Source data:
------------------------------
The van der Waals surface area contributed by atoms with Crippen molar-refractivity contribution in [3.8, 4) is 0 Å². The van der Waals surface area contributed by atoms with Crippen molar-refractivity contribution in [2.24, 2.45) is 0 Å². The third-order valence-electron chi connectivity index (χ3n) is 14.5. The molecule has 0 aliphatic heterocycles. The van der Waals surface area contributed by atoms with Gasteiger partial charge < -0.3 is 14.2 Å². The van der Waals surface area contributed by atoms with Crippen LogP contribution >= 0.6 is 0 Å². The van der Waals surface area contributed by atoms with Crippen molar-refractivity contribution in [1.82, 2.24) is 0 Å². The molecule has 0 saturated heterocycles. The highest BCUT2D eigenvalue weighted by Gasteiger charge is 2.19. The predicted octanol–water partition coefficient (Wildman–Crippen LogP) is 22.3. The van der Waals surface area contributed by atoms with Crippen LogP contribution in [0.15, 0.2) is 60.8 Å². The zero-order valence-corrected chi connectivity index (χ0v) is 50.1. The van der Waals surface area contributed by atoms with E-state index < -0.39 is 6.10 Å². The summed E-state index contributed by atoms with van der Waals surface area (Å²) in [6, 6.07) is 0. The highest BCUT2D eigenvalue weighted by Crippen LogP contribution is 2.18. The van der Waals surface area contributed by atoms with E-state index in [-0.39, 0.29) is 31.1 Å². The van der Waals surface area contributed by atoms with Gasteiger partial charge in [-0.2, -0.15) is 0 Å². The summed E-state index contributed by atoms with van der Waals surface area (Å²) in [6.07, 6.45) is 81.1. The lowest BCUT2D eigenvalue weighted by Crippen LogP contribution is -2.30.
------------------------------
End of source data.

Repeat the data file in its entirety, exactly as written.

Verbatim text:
The van der Waals surface area contributed by atoms with Crippen molar-refractivity contribution in [3.8, 4) is 0 Å². The van der Waals surface area contributed by atoms with Crippen molar-refractivity contribution in [2.24, 2.45) is 0 Å². The third-order valence-electron chi connectivity index (χ3n) is 14.5. The molecule has 0 aliphatic heterocycles. The van der Waals surface area contributed by atoms with Gasteiger partial charge < -0.3 is 14.2 Å². The van der Waals surface area contributed by atoms with Crippen LogP contribution >= 0.6 is 0 Å². The van der Waals surface area contributed by atoms with Crippen molar-refractivity contribution in [1.82, 2.24) is 0 Å². The molecule has 0 saturated heterocycles. The highest BCUT2D eigenvalue weighted by Gasteiger charge is 2.19. The predicted octanol–water partition coefficient (Wildman–Crippen LogP) is 22.3. The van der Waals surface area contributed by atoms with Crippen LogP contribution in [0.15, 0.2) is 60.8 Å². The zero-order valence-corrected chi connectivity index (χ0v) is 50.1. The van der Waals surface area contributed by atoms with E-state index < -0.39 is 6.10 Å². The summed E-state index contributed by atoms with van der Waals surface area (Å²) in [6, 6.07) is 0. The highest BCUT2D eigenvalue weighted by Crippen LogP contribution is 2.18. The van der Waals surface area contributed by atoms with E-state index in [-0.39, 0.29) is 31.1 Å². The van der Waals surface area contributed by atoms with Gasteiger partial charge in [-0.2, -0.15) is 0 Å². The summed E-state index contributed by atoms with van der Waals surface area (Å²) in [6.07, 6.45) is 81.1. The lowest BCUT2D eigenvalue weighted by Crippen LogP contribution is -2.30.